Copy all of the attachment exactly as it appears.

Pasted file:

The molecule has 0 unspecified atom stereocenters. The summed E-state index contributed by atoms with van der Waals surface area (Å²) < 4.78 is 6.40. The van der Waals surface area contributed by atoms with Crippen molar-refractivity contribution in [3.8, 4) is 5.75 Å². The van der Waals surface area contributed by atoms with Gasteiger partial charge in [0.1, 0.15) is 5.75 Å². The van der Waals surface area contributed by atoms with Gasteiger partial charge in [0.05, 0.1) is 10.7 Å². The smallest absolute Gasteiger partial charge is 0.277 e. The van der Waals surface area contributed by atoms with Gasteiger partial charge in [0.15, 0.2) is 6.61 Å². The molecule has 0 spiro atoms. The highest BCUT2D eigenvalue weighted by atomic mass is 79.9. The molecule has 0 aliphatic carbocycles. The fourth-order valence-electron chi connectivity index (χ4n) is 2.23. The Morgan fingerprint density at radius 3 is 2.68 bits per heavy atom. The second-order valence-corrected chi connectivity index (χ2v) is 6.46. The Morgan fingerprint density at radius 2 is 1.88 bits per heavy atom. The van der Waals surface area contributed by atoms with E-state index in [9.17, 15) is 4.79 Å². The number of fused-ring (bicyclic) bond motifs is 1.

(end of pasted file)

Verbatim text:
The molecule has 0 unspecified atom stereocenters. The summed E-state index contributed by atoms with van der Waals surface area (Å²) < 4.78 is 6.40. The van der Waals surface area contributed by atoms with Crippen molar-refractivity contribution in [3.8, 4) is 5.75 Å². The van der Waals surface area contributed by atoms with Gasteiger partial charge in [0.1, 0.15) is 5.75 Å². The van der Waals surface area contributed by atoms with Gasteiger partial charge in [0.05, 0.1) is 10.7 Å². The smallest absolute Gasteiger partial charge is 0.277 e. The van der Waals surface area contributed by atoms with Gasteiger partial charge in [0.15, 0.2) is 6.61 Å². The molecule has 0 spiro atoms. The highest BCUT2D eigenvalue weighted by atomic mass is 79.9. The molecule has 0 aliphatic carbocycles. The fourth-order valence-electron chi connectivity index (χ4n) is 2.23. The Morgan fingerprint density at radius 3 is 2.68 bits per heavy atom. The second-order valence-corrected chi connectivity index (χ2v) is 6.46. The Morgan fingerprint density at radius 2 is 1.88 bits per heavy atom. The van der Waals surface area contributed by atoms with E-state index in [9.17, 15) is 4.79 Å². The number of fused-ring (bicyclic) bond motifs is 1.